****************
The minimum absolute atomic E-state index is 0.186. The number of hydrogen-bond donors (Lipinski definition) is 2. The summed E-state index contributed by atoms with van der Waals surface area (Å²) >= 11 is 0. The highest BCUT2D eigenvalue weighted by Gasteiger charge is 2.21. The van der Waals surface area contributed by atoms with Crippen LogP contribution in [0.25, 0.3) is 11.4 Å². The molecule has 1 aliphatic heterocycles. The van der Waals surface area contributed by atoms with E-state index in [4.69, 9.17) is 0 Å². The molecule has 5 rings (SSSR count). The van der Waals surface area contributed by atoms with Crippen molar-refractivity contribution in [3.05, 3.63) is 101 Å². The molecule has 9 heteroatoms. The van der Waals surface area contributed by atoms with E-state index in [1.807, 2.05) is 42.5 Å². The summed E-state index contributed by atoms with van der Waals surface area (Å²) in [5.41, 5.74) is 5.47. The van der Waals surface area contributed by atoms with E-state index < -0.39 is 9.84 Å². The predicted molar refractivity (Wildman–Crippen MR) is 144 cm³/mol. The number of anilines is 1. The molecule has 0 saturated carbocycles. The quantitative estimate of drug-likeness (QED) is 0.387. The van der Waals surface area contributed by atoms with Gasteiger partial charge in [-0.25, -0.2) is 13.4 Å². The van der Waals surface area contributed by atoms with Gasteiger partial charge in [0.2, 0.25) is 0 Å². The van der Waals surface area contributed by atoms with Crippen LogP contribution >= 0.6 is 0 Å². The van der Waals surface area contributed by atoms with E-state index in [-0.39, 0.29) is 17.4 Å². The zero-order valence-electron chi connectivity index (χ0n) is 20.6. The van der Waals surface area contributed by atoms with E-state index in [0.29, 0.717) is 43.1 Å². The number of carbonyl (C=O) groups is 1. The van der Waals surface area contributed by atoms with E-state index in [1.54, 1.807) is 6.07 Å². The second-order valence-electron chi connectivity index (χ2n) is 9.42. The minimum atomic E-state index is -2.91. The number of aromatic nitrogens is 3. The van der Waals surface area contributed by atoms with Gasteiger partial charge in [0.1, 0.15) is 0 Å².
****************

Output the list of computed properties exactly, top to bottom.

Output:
The minimum absolute atomic E-state index is 0.186. The number of hydrogen-bond donors (Lipinski definition) is 2. The summed E-state index contributed by atoms with van der Waals surface area (Å²) >= 11 is 0. The highest BCUT2D eigenvalue weighted by Gasteiger charge is 2.21. The van der Waals surface area contributed by atoms with Crippen LogP contribution in [0.25, 0.3) is 11.4 Å². The molecule has 1 aliphatic heterocycles. The van der Waals surface area contributed by atoms with E-state index in [4.69, 9.17) is 0 Å². The molecule has 5 rings (SSSR count). The van der Waals surface area contributed by atoms with Crippen molar-refractivity contribution in [3.05, 3.63) is 101 Å². The molecule has 9 heteroatoms. The van der Waals surface area contributed by atoms with E-state index in [1.807, 2.05) is 42.5 Å². The summed E-state index contributed by atoms with van der Waals surface area (Å²) in [5.41, 5.74) is 5.47. The van der Waals surface area contributed by atoms with E-state index < -0.39 is 9.84 Å². The predicted molar refractivity (Wildman–Crippen MR) is 144 cm³/mol. The number of anilines is 1. The molecule has 0 saturated carbocycles. The quantitative estimate of drug-likeness (QED) is 0.387. The van der Waals surface area contributed by atoms with Gasteiger partial charge in [-0.25, -0.2) is 13.4 Å². The van der Waals surface area contributed by atoms with Gasteiger partial charge in [0.2, 0.25) is 0 Å². The van der Waals surface area contributed by atoms with Crippen LogP contribution >= 0.6 is 0 Å². The van der Waals surface area contributed by atoms with E-state index in [-0.39, 0.29) is 17.4 Å². The zero-order valence-electron chi connectivity index (χ0n) is 20.6. The van der Waals surface area contributed by atoms with E-state index in [0.29, 0.717) is 43.1 Å². The number of carbonyl (C=O) groups is 1. The van der Waals surface area contributed by atoms with E-state index in [1.54, 1.807) is 6.07 Å². The second-order valence-electron chi connectivity index (χ2n) is 9.42. The minimum atomic E-state index is -2.91. The number of aromatic nitrogens is 3. The van der Waals surface area contributed by atoms with Gasteiger partial charge in [0.1, 0.15) is 0 Å².